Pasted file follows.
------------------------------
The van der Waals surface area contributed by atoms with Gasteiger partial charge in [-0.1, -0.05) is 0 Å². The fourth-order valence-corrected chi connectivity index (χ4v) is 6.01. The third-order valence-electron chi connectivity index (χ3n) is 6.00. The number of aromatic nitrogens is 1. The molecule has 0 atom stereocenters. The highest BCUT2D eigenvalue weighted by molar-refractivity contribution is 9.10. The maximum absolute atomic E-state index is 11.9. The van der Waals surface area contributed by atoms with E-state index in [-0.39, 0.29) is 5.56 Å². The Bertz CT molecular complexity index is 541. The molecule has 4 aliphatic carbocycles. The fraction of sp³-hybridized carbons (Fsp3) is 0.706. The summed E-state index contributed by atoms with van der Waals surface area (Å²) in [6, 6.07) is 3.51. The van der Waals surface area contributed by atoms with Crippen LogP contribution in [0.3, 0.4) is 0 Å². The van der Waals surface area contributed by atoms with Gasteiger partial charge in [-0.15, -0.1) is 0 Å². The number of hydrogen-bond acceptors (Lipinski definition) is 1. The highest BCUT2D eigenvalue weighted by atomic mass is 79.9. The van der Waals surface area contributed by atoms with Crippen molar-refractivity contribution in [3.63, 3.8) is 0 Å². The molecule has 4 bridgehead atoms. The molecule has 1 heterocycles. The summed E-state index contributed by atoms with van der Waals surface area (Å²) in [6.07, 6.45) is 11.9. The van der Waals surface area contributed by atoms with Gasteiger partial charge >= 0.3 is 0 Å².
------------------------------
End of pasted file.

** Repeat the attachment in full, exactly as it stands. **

The van der Waals surface area contributed by atoms with Gasteiger partial charge in [-0.1, -0.05) is 0 Å². The fourth-order valence-corrected chi connectivity index (χ4v) is 6.01. The third-order valence-electron chi connectivity index (χ3n) is 6.00. The number of aromatic nitrogens is 1. The molecule has 0 atom stereocenters. The highest BCUT2D eigenvalue weighted by molar-refractivity contribution is 9.10. The maximum absolute atomic E-state index is 11.9. The van der Waals surface area contributed by atoms with E-state index in [-0.39, 0.29) is 5.56 Å². The Bertz CT molecular complexity index is 541. The molecule has 4 aliphatic carbocycles. The fraction of sp³-hybridized carbons (Fsp3) is 0.706. The summed E-state index contributed by atoms with van der Waals surface area (Å²) in [6, 6.07) is 3.51. The van der Waals surface area contributed by atoms with Crippen LogP contribution in [0.3, 0.4) is 0 Å². The van der Waals surface area contributed by atoms with Gasteiger partial charge in [-0.15, -0.1) is 0 Å². The number of hydrogen-bond acceptors (Lipinski definition) is 1. The highest BCUT2D eigenvalue weighted by atomic mass is 79.9. The van der Waals surface area contributed by atoms with Crippen molar-refractivity contribution in [3.63, 3.8) is 0 Å². The molecule has 4 bridgehead atoms. The molecule has 1 heterocycles. The summed E-state index contributed by atoms with van der Waals surface area (Å²) in [6.07, 6.45) is 11.9. The van der Waals surface area contributed by atoms with Gasteiger partial charge >= 0.3 is 0 Å².